In a tradition I beganagain last year, I’ll finish with a poem — this time a Limerick from the pen of Pound:

There was once a young writer named Joyce
Whose diction was ribidly choice,
And all his friends’ woes
Were deduced from his prose
Which never filled anyone’s purse.

(Pound told Joyce that choice and purse would rhyme perfectly in certain parts of New York.)


Ulysses, Ulysses, soaring through all the galaxies

June 16, 2009

I have never taken part in Bloomsday. Perhaps I should say: I have never deliberately taken part in Bloomsday, though I – like everyone and everything else – could be said to participate tangentially. In the world of Joyce, a connection between any two things is implicit in their existence, and remains only to be spotted, plotted, or forgotted. This was also a legacy of Einstein’s: that no atom could be satisfactorily defined without reference to every other, i.e. to the rest of the universe.

Objectivity never stood a chance.

Infinite interconnection is an idea both beguiling and intuitively true, but long displaced by a default fragmentation. It’s easy to miss or disregard those connections as we go about our daily lives. Were we to afford them our devoted attention, we would surely become infinitely distracted – as we do, momentarily, when our gaze falls on the infinite star map of a clear night sky. The great physicists of the last century rediscovered Indra’s Net, and in Ulysses Joyce mapped it onto a day in Dublin for the perpetual puzzlement of posterity (or at least some of its scholars).

Or did he?

The Irish answer: he did and he didn’t.

le brocquy joyce 23 detailConfession no.2: I have not read Finnegans Wake. At least, not from start to finish, not yet. I read Ulysses only last year, so I’m catching up slowly. This is no place for a book review, but I’ll put on record that I loved every exasperating cascading serenading page of Joyce’s masterpiece. When I finished it I raided the Joyce corner of my mother’s bookshelf for Joyce-related essays, memoirs, and biographies. So I am on a course leading to Finnegans Wake, but before it there is Richard Ellmann’s biography, which I have more than half a mind to begin reading today. It’s either that or the reissued 1922 text of Ulysses.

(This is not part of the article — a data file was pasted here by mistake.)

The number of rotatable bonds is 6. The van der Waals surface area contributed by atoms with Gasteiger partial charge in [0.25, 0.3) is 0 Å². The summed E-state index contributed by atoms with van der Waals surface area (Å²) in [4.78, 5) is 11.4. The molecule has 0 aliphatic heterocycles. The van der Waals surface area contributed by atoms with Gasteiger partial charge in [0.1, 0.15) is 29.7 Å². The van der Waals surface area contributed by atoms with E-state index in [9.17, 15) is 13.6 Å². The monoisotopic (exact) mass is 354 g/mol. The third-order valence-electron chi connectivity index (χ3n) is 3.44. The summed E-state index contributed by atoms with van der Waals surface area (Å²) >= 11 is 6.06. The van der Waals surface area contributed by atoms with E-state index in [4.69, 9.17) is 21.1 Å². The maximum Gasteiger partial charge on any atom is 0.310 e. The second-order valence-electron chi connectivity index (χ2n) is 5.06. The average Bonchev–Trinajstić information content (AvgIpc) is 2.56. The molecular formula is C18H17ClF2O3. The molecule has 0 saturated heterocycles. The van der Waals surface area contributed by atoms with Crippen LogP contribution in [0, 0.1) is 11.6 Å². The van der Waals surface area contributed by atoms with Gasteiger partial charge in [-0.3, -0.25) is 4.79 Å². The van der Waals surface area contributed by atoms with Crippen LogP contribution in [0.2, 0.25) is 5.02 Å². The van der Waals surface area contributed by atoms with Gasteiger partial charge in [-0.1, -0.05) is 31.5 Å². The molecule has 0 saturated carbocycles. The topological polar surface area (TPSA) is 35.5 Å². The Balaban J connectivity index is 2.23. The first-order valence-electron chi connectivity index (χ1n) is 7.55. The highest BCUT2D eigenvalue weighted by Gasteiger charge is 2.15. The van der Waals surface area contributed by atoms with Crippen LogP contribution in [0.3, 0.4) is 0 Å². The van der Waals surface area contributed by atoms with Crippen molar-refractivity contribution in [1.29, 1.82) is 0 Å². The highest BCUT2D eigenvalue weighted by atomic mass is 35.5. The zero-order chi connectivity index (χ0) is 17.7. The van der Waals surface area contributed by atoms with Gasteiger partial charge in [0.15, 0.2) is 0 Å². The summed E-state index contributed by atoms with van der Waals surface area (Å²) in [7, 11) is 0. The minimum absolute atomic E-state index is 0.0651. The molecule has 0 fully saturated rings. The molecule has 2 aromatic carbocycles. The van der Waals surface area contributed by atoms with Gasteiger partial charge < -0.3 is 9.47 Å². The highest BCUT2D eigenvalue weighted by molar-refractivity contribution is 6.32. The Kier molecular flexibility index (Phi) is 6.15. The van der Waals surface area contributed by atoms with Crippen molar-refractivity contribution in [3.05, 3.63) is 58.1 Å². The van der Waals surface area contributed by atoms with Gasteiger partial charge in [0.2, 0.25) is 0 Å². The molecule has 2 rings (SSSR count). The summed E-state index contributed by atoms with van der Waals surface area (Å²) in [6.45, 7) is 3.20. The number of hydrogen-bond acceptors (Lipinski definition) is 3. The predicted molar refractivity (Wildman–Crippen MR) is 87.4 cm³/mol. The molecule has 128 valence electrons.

[Image: Image of James Joyce (detail) by Louis le Brocquy, 1978; oil on canvas, 70 x 70 cm.]

This post was originally intended to be a long and careful tribute to Joyce – “that bizarre and wonderful creature who turned literature and language on end”* – but instead it is medium-sized and extemporaneous. The post title, by the way, refers to a French–Japanese cartoon my sister and I were enchanted by in the 1980s.

1980s, 1880s, 3080s, it’s all the same and it’s all in bloom.

If you are interested in taking part in the general merriment of Bloomsday, the James Joyce Centre website has information aplenty; if time and geography are against you, here is a short recording of Joyce reading from Finnegans Wake. (After 8½ minutes you can beginagain.) The accent and musicality of his speaking voice are a delight, and there is accompanying text here, if you wish to read along.

I leave you with a poem:

Invocation to Joyce

Scattered over scattered cities,
alone and many
we played at being that Adam
who gave names to all living things.
Down the long slopes of night
that border on the dawn,
we sought (I still remember) words
for the moon, for death, for the morning,
and for man’s other habits.
We were imagism, cubism,
the conventicles and sects
respected now by credulous universities.
We invented the omission of punctuation
and capital letters,
stanzas in the shape of a dove
from the libraries of Alexandria.
Ashes, the labor of our hands,
and a burning fire our faith.
You, all the while,
in cities of exile,
in that exile that was
your detested and chosen instrument,
the weapon of your craft,
erected your pathless labyrinths,
infinitesmal and infinite,
wondrously paltry,
more populous than history.
We shall die without sighting
the twofold beast or the rose
that are the center of your maze,
but memory holds the talismans,
its echoes of Virgil,
and so in the streets of night
your splendid hells survive,
so many of your cadences and metaphors,
the treasures of your darkness.
What does our cowardice matter if on this earth
there is one brave man,
what does sadness matter if in time past
somebody thought himself happy,
what does my lost generation matter,
that dim mirror,
if your books justify us?
I am the others. I am those
who have been rescued by your pains and care.
I am those unknown to you and saved by you.

Jorge Luis Borges

Translated by Norman Thomas di Giovanni.

* Description by Richard Ellmann in the preface to the revised 1982 edition of his biography of Joyce. I edited the post to include the quote and this footnote.

Athena